Has President Bush decided with finality to invade Iraq and destroy Saddam Hussein, even if it will require 200,000 U.S. troops? Most pundits believe the decision has been made, that D-Day will come as soon as U.S. forces are in place, perhaps January. Yet, there remains a deep division in this city over the wisdom of an invasion.
The War Party offers us a vision of a U.S.-occupied Iraq, like Germany and Japan after World War II, as a new democracy and U.S. ally in the Middle East, whose attractiveness will persuade the Iranian people to rise up and overthrow the mullahs.
But there is another view: that a U.S. invasion will inflame the Mideast, bring down pro-American Arab regimes, perhaps ignite the war of civilizations President Bush is desperate to avoid and leave the U.S occupying its own gigantic West Bank, subject to murderous nightly assaults from the Iraqi version of the Al Aksa Brigades.
No one, of course, knows for certain what the outcome of an invasion of Iraq would be. But what is certain is that the decision is a momentous one, with far-reaching consequences for America. And such a decision must be made together as a people.
Korea and Vietnam, both undeclared wars, horribly divided us. Let us not repeat those mistakes of yesterday. If America is going to invade Iraq, let us go to war the right way, the constitutional way, by having the elected representatives of the American people vote up or down on it, so that all may be held accountable.
Let me put my cards on the table: I do not believe the War Party has made its case. Why, after all, must we invade Iraq?
Comes the response: Saddam is working feverishly on WMD, the weapons of mass destruction. When he gets them, he will use them on us. Therefore, to avert another 9-11, we must launch a preventive war to kill him and his regime.
Now, the evidence is conclusive that Saddam has sought WMD. But where is the evidence he intends to take the insane and suicidal risk of launching such a weapon at the mightiest nation on earth, ensuring the total destruction of him, his dynasty, his regime, his army and his country?
The contention that Saddam would fire a chemical or nuclear weapon at America, if he acquired it, contradicts history, common sense and his own past conduct. Looking back, no nation ever actively sought a war with America. The lone exception might be Mexico, whose hotheads thought that a military foray against the Gringos in 1846 would recapture all the disputed land north of the Rio Grande.
In 1812, the Brits did not want war, they had their hands full with Napoleon. We declared war. The Confederate states did not want to fight the Union, they wanted only to be free of the Union. In 1898, Spain was desperate to avoid war if a way could be found to cede Cuba without dishonor. After the sinking of the Lusitania, the Kaiser curtailed submarine warfare for two years to avoid bringing America into World War I. Even Hitler ordered his U-boats to avoid clashes with U.S. ships. It was FDR who was hot for war. Japan did not attack Pearl Harbor until our oil embargo and ultimatum to get out of China left it no other way to avert a dishonorable retreat.
North Korea would never have attacked had it known America would throw in a third of a million troops and fight for three years. Hanoi did not want war with the United States, but it accepted it rather than lose the South forever.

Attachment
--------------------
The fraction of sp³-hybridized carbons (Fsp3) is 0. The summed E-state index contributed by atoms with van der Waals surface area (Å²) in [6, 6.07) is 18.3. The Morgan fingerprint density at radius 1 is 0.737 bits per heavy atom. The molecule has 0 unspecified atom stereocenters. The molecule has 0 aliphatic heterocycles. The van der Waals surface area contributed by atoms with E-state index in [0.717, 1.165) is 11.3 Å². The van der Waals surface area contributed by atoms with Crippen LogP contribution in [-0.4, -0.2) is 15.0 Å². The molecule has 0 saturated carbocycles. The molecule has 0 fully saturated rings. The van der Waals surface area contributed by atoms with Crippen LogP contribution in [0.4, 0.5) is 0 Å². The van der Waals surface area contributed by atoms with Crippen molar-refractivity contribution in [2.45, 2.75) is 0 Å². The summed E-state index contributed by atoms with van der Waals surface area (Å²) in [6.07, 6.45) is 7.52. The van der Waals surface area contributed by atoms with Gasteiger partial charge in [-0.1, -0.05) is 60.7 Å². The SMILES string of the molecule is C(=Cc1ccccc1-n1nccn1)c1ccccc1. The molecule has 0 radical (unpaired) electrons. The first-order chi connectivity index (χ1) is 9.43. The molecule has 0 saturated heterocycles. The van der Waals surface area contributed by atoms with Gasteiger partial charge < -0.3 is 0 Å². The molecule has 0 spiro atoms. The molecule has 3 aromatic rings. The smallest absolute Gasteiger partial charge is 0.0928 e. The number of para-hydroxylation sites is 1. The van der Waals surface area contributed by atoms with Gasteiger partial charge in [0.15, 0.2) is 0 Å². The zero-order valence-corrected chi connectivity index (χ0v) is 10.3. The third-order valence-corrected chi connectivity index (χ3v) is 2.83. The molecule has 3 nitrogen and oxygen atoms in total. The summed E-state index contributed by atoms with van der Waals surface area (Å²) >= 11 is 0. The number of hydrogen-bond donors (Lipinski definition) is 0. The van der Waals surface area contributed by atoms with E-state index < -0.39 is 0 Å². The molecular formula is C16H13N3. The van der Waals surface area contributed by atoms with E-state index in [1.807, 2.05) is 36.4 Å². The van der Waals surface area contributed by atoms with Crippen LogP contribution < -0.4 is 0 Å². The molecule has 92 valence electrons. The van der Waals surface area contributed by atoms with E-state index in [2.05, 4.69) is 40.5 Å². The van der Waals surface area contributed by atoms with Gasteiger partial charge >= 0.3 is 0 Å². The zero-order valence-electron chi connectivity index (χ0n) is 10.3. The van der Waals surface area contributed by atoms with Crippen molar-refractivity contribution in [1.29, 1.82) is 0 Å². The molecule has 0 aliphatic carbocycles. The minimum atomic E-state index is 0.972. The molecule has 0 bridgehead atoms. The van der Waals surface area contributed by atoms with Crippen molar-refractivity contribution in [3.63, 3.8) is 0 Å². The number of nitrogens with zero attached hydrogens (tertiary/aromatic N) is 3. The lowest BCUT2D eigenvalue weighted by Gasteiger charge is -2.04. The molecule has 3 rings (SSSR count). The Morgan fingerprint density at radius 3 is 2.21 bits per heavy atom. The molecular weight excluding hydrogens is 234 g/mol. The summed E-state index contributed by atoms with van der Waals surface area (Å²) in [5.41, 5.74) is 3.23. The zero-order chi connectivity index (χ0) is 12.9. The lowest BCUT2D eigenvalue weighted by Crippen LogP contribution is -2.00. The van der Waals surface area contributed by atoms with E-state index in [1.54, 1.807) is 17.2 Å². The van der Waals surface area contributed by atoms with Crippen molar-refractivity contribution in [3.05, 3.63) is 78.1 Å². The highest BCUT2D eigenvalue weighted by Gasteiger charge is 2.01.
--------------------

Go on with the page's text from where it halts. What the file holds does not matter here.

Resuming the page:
Why would Iraq – with no air force, no navy, no defense against U.S. air power or smart bombs and an economy not 1 percent of our own – launch a suicidal strike on the United States?
Because, we are told, Saddam thirsts for revenge for Desert Storm. But does such lunacy sound plausible in light of the man's own record?
It is said he used chemical weapons on the Kurds in 1988, so he is surely prepared to use them on us. But it is one thing to gas defenseless Kurds, another to gas Americans. Why did Saddam not use his gas bombs in Desert Storm? Simple: He knew that might invite nuclear retaliation. Saddam is not a suicide bomber, he is a survivor.
Consider: Saddam would be the lion of the Arab world today if he fired a few Scuds at Israel in support of the Palestinians. Why doesn't he? Because that would risk Israeli retaliation and the end of Saddam. So instead, he timidly sends $25,000 checks to the families of suicide bombers.
In 1981, Israel – fearing Iraq's nuclear reactor at Osirak would be used to build atomic weapons – attacked and destroyed it. If Israel thought Iraq was close to having atomic weapons today, it would attack again. Yet, Israel does not. Why is Sharon less worried about Saddam than our own War Party? Is it possible our War Party, like its hero FDR, is deliberately deceiving us – to start the all-out Arab-Islamic-American war they crave?
There is a way to learn the truth. Demand that the War Party make its case to Congress, which alone has the power to declare war. No more Koreas, no more Vietnams, no more undeclared wars. Let us follow the Constitution in which all true conservatives believe.
In response to the unlawful December 1 arrest and detention of Chinese tech giant Huawei's chief financial officer Sabrina Meng Wanzhou by Canadian authorities in Vancouver at the behest of the Trump regime, facing possible unacceptable extradition to the US, Beijing warned its high-tech personnel last month against traveling to America unless it's essential.
Rescuers found the pilot of one of the two Su-34 fighters that had collided in midair in the Far East on January 18